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Blowing in the wind: Hayfever management

In most cases hayfever can be managed successfully in community pharmacy through self-management advice and by offering appropriate treatments to manage symptoms

Learning objectives

After reading this feature and completing PM's allergic rhinitis CPD module you and your team should be able to:

  • Understand the impact of hayfever on sufferers and the importance of pharmacy-led interventions
  • Advise on avoidance measures to minimise contact with pollen
  • Help patients find the most suitable treatment for their symptoms

Allergic rhinitis is common and it affects around a quarter of all adults in the UK. Prevalence continues to increase. Seasonal allergic rhinitis, more commonly known as hayfever, is caused by both genetic and environmental factors with allergens such as grass and tree pollens causing symptoms.

Hayfever is the result of an IgE-mediated inflammatory disorder affecting the nasal mucosa when it is exposed and sensitised to allergens. This triggers the release of inflammatory mediators, including histamine, resulting in an individual having symptoms of sneezing, nasal itching and discharge, and congestion.

Symptoms usually occur at the same time each year in response to a seasonal allergen. However, an individual’s symptoms may change from year to year as the duration and intensity of the pollinating season can vary with trees pollinating in spring, grasses at the end of spring into summer and weeds from early spring to late autumn. Due to seasonal variability it may initially be difficult to identify the allergen responsible for symptoms.

Sneezing and nasal itching, discharge and congestion are the symptoms likely to be present, affecting both nostrils and occurring after a couple of minutes of allergen exposure. Eye symptoms such as itching, redness and watering can occur along with other symptoms such as post-nasal drip, cough, snoring and halitosis due to nasal congestion. The severity of symptoms varies from person to person, ranging from mild symptoms that are not troublesome and do not impact quality of life, to moderate or severe symptoms that can interfere with sleep and activities throughout the day.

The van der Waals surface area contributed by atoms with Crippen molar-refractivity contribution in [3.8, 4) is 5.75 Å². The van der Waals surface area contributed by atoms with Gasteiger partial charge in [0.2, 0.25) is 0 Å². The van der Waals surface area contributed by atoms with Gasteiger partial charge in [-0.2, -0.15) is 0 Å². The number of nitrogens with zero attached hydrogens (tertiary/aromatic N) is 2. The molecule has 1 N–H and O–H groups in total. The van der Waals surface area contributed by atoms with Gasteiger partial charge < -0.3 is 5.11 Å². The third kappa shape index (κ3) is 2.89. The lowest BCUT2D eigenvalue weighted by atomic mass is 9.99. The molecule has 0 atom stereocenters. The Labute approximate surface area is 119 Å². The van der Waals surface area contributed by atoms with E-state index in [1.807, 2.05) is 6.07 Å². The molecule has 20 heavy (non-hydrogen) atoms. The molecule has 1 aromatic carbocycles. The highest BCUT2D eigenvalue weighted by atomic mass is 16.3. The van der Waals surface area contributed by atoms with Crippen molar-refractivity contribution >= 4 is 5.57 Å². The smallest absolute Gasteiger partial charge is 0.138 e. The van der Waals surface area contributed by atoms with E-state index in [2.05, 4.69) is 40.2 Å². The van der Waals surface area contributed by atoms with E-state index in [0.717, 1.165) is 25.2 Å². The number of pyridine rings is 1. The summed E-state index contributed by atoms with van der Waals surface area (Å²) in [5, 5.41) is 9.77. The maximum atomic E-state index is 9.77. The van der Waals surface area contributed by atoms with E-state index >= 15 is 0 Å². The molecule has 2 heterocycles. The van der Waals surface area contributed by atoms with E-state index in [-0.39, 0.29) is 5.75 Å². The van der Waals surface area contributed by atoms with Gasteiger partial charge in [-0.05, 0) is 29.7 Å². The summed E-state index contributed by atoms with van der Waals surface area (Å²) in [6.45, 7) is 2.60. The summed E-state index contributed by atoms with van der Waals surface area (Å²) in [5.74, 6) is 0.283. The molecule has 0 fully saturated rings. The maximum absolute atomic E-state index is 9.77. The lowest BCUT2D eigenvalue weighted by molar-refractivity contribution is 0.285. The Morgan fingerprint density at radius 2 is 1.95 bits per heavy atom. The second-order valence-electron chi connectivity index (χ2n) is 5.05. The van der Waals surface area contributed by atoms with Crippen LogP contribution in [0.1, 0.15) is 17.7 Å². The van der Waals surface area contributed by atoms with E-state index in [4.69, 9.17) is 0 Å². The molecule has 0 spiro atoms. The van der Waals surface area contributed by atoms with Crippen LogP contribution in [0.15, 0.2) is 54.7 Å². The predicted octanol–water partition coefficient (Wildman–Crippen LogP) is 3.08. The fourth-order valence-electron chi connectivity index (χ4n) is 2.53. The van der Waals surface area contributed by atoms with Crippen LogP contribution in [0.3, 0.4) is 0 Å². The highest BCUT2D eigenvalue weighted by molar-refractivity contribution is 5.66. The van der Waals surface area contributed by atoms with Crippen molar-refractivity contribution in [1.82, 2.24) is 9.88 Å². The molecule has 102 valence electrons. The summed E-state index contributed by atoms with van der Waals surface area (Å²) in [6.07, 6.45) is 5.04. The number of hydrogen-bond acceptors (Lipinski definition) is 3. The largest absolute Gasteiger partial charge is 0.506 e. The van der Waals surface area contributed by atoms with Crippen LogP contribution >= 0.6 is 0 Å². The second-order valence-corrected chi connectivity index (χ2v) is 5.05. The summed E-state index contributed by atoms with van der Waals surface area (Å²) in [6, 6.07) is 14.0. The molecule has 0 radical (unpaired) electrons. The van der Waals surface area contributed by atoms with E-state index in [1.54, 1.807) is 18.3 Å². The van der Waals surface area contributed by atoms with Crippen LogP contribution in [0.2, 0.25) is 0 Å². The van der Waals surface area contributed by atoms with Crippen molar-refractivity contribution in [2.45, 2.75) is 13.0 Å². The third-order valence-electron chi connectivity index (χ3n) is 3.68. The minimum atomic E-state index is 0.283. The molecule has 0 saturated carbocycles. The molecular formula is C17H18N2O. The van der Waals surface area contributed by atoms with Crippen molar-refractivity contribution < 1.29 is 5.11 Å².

Allergic rhinitis can impair quality of life, especially during the peak pollen season, affecting work, school and social lives due to disturbed sleep and reduced concentration. Sleeping problems occur in up to 57 per cent of adult patients and up to 88 per cent of children, leading to daytime fatigue, drowsiness and decreased cognitive function.

Allergies and asthma

Allergy is the cause of asthma in about 80 per cent of cases. Younger individuals with asthma have a higher incidence of allergies. There are further risks for people with allergies that sinusitis and nasal polyps may develop.

Allergic rhinitis is usually a life-long condition, so individuals need to manage it appropriately. It should be noted that some medicines, such as alpha-blockers, ACE inhibitors and NSAIDs, can cause or aggravate rhinitis symptoms. This should be considered when managing patients.

How to manage allergic rhinitis?

It is important to know what the allergen is so it can be avoided. For example, if the trigger is grass pollen, sufferers should be advised to:

Not expose themselves to pollen when the pollen count is high by:

  • Reviewing the pollen forecast daily. Pollen is normally high in the early morning when it is being released and in the early evening when the weather begins to cool and the pollen falls to the ground. Hot, dry days normally have higher pollen forecasts and wet days lower pollen counts
  • Avoiding walking in grassy, open spaces, particularly during the early morning and evening and when grass is being cut
  • Not drying washing outside